Holocaust, Storytelling, Memory, Identity: David Grossman in California; See Under: LOVE: A Personal View
Grossman, David, Judaism: A Quarterly Journal of Jewish Life and Thought
Keynote Address for the San Francisco Symposium "The Future o the Holocaust; Story-Telling, Memory, Identity," Sunday, February 25, 2001, and 'Reading Holocaust Literature: David Grossman and Contemporary Writing, "Friday, February 23,2001, Kresge College, University of California, Santa Cruz
TO BEGIN WITH, LET ME TELL YOU WHAT WILL NOT BE
in my lecture: it will not contain an analysis of Shoah literature, nor literature, written in Israel after the Shoah, nor a discussion of questions concerning the problem of evil in literature. Rather, it will contain personal remarks about this book, See Under: LOVE.
And I need to say this: You have at least one advantage over me-you, apparently, have read the book recently, for this symposium, while I haven't read it at all since I wrote it fifteen years ago.
Every few years I occasionally leaf through it; there are also a few pages in the book that I read aloud at public events. But to read the entire book, cover to cover, is still hard for me (and, by the way, it turns out that this is also difficult for most readers, but perhaps for different reasons).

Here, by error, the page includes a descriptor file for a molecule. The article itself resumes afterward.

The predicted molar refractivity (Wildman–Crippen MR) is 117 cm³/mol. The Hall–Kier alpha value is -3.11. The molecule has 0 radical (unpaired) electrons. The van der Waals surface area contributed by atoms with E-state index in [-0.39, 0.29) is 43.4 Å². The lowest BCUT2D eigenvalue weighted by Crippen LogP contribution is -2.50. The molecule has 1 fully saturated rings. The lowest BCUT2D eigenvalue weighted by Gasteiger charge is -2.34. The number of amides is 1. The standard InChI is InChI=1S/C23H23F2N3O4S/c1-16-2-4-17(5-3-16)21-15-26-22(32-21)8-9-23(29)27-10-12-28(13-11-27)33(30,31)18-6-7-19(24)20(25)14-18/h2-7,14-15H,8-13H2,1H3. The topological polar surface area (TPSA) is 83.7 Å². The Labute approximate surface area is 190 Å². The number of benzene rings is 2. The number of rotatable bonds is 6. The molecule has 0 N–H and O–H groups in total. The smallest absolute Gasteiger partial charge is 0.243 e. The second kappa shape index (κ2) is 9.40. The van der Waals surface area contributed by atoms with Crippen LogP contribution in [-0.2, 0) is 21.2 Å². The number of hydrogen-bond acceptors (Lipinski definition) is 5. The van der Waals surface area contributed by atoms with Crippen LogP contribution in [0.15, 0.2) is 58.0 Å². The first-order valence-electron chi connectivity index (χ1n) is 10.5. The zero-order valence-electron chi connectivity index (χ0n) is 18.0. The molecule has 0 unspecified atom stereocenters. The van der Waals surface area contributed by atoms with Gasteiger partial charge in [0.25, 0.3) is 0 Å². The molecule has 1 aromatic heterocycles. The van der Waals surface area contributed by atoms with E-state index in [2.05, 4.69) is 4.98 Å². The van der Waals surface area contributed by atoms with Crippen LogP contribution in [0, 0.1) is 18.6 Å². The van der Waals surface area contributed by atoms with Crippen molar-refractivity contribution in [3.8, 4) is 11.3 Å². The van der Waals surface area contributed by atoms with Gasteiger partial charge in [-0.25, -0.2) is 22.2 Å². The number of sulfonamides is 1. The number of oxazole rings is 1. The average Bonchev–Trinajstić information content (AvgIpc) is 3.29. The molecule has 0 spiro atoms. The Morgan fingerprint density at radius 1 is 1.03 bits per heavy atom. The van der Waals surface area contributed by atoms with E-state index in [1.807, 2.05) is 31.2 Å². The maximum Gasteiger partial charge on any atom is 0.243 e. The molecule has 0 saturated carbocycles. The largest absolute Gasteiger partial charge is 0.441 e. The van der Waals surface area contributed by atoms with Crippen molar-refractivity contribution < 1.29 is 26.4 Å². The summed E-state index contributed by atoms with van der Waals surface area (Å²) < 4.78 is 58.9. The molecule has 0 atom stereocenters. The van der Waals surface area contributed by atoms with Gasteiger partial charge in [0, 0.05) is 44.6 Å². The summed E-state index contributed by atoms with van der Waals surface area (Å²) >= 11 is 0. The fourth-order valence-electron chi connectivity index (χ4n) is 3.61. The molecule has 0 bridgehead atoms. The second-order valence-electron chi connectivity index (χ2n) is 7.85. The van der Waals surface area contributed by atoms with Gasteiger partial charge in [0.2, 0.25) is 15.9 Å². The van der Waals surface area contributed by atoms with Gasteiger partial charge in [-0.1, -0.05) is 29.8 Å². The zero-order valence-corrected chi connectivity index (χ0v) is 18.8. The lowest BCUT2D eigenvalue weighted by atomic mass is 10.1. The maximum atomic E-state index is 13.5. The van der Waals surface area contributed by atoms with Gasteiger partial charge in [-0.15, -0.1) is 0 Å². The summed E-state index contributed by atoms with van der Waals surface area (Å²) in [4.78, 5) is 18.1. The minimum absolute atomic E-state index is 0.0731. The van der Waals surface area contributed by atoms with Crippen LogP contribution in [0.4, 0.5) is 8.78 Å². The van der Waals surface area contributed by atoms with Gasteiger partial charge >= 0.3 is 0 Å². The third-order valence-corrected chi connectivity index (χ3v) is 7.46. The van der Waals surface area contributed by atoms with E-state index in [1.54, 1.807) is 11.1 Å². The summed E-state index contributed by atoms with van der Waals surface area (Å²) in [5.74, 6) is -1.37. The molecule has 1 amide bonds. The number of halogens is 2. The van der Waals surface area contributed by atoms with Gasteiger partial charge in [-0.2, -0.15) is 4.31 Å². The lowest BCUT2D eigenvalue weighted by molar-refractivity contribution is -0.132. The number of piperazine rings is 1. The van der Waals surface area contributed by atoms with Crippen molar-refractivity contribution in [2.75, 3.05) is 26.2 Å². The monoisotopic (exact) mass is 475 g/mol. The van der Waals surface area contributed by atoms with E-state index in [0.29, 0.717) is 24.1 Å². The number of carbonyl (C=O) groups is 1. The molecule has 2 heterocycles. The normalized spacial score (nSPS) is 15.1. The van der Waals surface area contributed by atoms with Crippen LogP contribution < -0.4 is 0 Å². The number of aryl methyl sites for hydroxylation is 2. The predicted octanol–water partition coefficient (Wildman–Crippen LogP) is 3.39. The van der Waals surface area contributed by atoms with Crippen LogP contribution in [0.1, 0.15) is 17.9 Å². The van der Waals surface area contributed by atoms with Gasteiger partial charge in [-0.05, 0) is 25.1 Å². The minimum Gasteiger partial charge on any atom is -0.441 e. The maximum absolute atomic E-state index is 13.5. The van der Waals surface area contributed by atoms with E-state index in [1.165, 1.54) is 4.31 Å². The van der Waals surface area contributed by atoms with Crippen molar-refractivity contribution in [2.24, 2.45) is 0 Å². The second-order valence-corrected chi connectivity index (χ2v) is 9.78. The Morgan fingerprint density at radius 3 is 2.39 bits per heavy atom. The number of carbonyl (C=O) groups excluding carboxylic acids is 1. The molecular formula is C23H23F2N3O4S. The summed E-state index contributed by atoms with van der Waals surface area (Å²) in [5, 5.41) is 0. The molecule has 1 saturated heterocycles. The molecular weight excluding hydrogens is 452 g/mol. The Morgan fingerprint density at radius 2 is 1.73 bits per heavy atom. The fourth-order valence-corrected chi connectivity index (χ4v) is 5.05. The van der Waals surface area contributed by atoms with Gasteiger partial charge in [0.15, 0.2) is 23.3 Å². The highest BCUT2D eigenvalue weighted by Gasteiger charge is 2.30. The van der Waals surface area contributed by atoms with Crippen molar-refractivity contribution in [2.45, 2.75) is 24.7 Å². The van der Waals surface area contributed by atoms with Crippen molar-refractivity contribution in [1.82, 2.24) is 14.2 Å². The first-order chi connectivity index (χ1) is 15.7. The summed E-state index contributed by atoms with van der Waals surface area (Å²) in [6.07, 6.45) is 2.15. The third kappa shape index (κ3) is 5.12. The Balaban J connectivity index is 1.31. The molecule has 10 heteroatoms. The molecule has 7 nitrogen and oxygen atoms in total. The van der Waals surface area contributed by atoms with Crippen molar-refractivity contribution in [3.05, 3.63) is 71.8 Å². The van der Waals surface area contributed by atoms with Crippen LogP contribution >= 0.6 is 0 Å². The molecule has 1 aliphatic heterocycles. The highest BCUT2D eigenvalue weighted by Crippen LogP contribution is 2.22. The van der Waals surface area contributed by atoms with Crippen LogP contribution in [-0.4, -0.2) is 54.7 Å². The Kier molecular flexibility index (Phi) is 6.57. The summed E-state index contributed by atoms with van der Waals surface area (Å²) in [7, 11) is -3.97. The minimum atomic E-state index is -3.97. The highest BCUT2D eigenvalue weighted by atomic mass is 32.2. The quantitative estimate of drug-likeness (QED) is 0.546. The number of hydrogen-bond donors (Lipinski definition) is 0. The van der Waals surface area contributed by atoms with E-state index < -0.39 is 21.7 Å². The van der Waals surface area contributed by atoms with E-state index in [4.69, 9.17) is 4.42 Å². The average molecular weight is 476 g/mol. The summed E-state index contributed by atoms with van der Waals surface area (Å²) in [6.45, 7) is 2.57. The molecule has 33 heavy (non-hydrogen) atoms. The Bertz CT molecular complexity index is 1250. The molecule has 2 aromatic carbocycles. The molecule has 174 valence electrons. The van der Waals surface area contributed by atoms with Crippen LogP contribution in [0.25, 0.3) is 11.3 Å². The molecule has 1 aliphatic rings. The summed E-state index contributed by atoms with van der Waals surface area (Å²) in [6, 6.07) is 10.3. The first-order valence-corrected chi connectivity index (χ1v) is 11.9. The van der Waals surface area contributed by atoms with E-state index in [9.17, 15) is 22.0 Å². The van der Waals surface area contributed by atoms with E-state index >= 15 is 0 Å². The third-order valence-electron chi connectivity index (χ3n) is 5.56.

That's not to say that the book no longer lives in me, but it lives more as a memory of its writing, and as a memory of what brought me to write it. More than anything, it lives in me by virtue of what it crystallized within me, by things that it named within me, which are still part of my life today.
As I prepared for this conference, I decided that I would not even try to re-read the book but instead that I would make a brief list of some of the most important things that occur to me when I think about it. This is a strange list, held together by association. I will give you pieces of a puzzle--but even if you assemble them, you won't get the full picture. Perhaps the truest picture would consist of the empty spaces, the gaps between the parts.
How Did the Book Get its Start?
See Under: LOVE began with Bruno Schulz. Let me tell you howl came to read the stories of Schulz. This happened after I published my first novel, The Smile of the Lamb.
You know what it's like when a new writer arrives in town: it's as if a new child was born into a family. He comes from the unknown, and the family has a great need to possess him, to transform that situation, to define, catalog, and decipher him. And then, looking at him, they say: his nose is like David Yankel's, the mouth is exactly like Aunt Bluma's!